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Long-Term Survival in Triple-Vessel Disease: Hybrid Coronary Revascularization Compared to Contemporary Revascularization Methods
  • +7
  • Craig Basman,
  • Jonathan Hemli,
  • Michael Kim,
  • Karthik Seetharam,
  • Derek Brinster,
  • Luigi Pirelli,
  • Chad Kliger,
  • S Scheinerman,
  • Varinder Singh,
  • Nirav Patel
Craig Basman
Lenox Hill Hospital
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Jonathan Hemli
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Michael Kim
Lenox Hill Hospital
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Karthik Seetharam
Lenox Hill Hospital
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Derek Brinster
Lenox Hill Hospital
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Luigi Pirelli
Lenox Hill Hospital
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Chad Kliger
Lenox Hill Hospital
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S Scheinerman
Lenox Hill Hospital
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Varinder Singh
Lenox Hill Hospital
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Nirav Patel
Lenox Hill Hospital
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Peer review status:Published

05 Jun 2020Submitted to Journal of Cardiac Surgery
06 Jun 2020Assigned to Editor
06 Jun 2020Submission Checks Completed
24 Jun 2020Reviewer(s) Assigned
05 Jul 2020Review(s) Completed, Editorial Evaluation Pending
15 Jul 2020Editorial Decision: Accept
28 Jul 2020Published in Journal of Cardiac Surgery. 10.1111/jocs.14891

Abstract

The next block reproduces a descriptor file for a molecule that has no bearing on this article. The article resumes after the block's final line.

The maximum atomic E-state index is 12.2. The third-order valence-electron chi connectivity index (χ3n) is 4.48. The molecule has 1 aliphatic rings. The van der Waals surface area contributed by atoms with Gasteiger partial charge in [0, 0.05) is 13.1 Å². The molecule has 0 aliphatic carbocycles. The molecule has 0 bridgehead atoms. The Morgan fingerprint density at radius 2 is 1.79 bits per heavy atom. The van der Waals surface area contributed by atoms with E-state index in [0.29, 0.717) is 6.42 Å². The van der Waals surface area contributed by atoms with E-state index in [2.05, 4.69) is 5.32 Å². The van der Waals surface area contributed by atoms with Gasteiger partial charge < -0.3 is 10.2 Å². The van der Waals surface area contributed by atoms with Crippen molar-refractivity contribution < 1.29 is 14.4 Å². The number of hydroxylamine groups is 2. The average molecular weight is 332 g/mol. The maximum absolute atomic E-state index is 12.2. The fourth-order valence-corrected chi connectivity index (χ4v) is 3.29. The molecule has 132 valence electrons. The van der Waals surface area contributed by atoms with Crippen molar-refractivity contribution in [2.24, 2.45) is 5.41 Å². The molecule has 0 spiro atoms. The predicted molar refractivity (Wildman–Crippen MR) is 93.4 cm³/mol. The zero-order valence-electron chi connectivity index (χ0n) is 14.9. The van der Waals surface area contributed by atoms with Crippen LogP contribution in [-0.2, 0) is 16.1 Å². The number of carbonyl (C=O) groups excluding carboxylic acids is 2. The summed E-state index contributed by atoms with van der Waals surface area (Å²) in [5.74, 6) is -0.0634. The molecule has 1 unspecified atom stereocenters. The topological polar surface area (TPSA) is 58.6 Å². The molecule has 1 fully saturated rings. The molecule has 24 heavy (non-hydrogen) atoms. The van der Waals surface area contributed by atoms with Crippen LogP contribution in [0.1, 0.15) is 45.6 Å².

Background: Hybrid coronary revascularization (HCR) constitutes a left internal mammary artery (LIMA) graft to the left anterior descending (LAD) coronary artery, coupled with percutaneous coronary intervention (PCI) for non-LAD lesions. This management strategy is not commonly offered to patients with complex multi-vessel disease. Our objective was to evaluate 8-year survival in patients with triple-vessel disease (TVD) treated by HCR, compared with that of concurrent matched patients managed by traditional coronary artery bypass grafting (CABG) or multi-vessel PCI. Methods: A retrospective review was undertaken of 4805 patients with TVD who presented between January 2009 and December 2016. A cohort of 100 patients who underwent HCR were propensity-matched with patients treated by CABG or multi-vessel PCI. The primary end-point was all-cause mortality at 8 years. Results: Patients with TVD who underwent HCR had similar 8-year mortality (5.0%) as did those with CABG (4.0%) or multi-vessel PCI (9.0%). A composite end-point of death, repeat revascularization, and new myocardial infarction, was not significantly different between patient groups (HCR 21.0% vs. CABG 15.0%, p = 0.36; HCR 21.0% vs. PCI 25.0%, p = 0.60). Despite a higher baseline SYNTAX score, HCR was able to achieve a lower residual SYNTAX score than multi-vessel PCI (p = 0.001). Conclusions: In select patients with TVD, long-term survival and freedom from major adverse cardiovascular events (MACE) after HCR are similar to that seen after traditional CABG or multi-vessel PCI. HCR should be considered for patients with multi-vessel disease, presuming a low residual SYNTAX score can be achieved.